CASPER, Wyo. — The Wyoming Game and Fish Department said on Wednesday that it is continuing to monitor an outbreak of epizootic hemorrhagic disease (EHD) among white-tailed deer and pronghorn in the state.
“The department has confirmed a growing presence of the disease from samples taken from dead deer and pronghorn in the eastern side of Wyoming,” Game and Fish said.
The disease is expected to continue to spread.
“The number of deer and pronghorn affected is expected to increase until the first hard frost kills off midge populations,” Game and Fish Deputy Chief of Wildlife Doug Brimeyer said. “With persistent warm temperatures into the fall, we anticipate seeing more cases, especially in the Black Hills.”
The department is tracking the spread of the disease and is offering an online map of identified locations.
“The map locations represent lab-confirmed distribution, but not the intensity of the disease,” Game and Fish notes. Once an area is documented, the lab won’t continue to sample there.”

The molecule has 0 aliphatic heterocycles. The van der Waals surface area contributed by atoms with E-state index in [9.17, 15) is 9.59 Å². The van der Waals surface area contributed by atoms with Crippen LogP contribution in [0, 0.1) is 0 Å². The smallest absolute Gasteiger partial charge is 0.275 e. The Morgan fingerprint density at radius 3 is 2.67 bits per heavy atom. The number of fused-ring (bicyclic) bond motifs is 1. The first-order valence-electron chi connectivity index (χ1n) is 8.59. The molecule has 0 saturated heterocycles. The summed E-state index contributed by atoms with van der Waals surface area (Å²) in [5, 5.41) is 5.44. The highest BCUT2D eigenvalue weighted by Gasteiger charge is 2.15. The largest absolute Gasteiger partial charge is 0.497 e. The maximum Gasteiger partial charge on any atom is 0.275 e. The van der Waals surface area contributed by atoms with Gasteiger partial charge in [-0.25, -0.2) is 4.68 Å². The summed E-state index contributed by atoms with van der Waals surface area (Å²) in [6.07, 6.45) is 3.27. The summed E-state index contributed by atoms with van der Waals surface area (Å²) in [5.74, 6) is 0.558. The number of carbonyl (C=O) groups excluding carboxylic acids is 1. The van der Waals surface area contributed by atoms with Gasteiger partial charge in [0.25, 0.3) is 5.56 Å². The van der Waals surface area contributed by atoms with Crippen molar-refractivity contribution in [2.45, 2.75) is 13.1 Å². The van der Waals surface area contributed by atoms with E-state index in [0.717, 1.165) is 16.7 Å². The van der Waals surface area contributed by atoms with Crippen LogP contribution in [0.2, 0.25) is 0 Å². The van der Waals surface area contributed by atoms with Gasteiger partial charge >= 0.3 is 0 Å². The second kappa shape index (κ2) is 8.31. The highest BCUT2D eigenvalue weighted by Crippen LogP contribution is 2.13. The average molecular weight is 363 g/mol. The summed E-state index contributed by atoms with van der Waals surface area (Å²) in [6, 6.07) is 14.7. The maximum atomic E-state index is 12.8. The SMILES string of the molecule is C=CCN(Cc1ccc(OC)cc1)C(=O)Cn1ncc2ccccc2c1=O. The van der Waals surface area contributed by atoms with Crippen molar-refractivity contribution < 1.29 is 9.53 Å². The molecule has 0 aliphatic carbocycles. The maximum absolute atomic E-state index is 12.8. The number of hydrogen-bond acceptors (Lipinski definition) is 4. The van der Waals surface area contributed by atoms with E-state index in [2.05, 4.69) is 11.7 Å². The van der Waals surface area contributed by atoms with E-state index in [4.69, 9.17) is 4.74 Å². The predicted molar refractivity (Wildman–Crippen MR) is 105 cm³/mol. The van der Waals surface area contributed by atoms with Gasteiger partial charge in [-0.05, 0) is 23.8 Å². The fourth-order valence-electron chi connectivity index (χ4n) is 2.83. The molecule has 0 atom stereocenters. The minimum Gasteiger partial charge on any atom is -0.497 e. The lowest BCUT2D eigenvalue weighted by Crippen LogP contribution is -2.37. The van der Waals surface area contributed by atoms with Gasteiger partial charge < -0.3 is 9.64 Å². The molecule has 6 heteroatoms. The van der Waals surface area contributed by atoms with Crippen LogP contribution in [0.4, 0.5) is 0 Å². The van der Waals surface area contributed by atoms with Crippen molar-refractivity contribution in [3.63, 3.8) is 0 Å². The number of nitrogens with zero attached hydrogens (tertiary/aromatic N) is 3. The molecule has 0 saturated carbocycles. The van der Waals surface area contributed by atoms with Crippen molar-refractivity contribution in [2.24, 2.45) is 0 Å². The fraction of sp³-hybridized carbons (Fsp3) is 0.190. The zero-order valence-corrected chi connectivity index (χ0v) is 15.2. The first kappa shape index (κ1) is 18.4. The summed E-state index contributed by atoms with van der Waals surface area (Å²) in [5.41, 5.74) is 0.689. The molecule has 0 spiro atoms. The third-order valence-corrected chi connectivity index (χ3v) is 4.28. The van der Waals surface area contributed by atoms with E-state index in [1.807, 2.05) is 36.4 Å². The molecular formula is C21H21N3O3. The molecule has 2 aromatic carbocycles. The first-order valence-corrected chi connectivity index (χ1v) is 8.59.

Game and Fish said that epizootic hemorrhagic disease is not uncommon when there are drought conditions and hot weather, particularly when wildlife congregate around small water holes where midges live. The disease is observed among big game in Wyoming every year, but some years the disease is more prevalent.
“The disease impact in Wyoming is not expected to be uniform,” Game and Fish said. “EHD is known to wax and wane in deer and pronghorn populations, and not all animals that are exposed to the virus will die. Some develop an immunity. Wildlife managers expect areas with high white-tailed deer will be impacted the hardest and some isolated pronghorn areas. The disease cycles every 7-10 years.”
Game and Fish notes that the disease is not spread by animal-to-animal contact but rather through bites by midges.
“This fall, hunters should be aware of the disease, but shouldn’t be concerned about contracting EHD or spreading it to their pets,” Game and Fish said. “Humans are not at risk of contracting the disease. Game and Fish will continue to monitor the extent of the disease across the state.”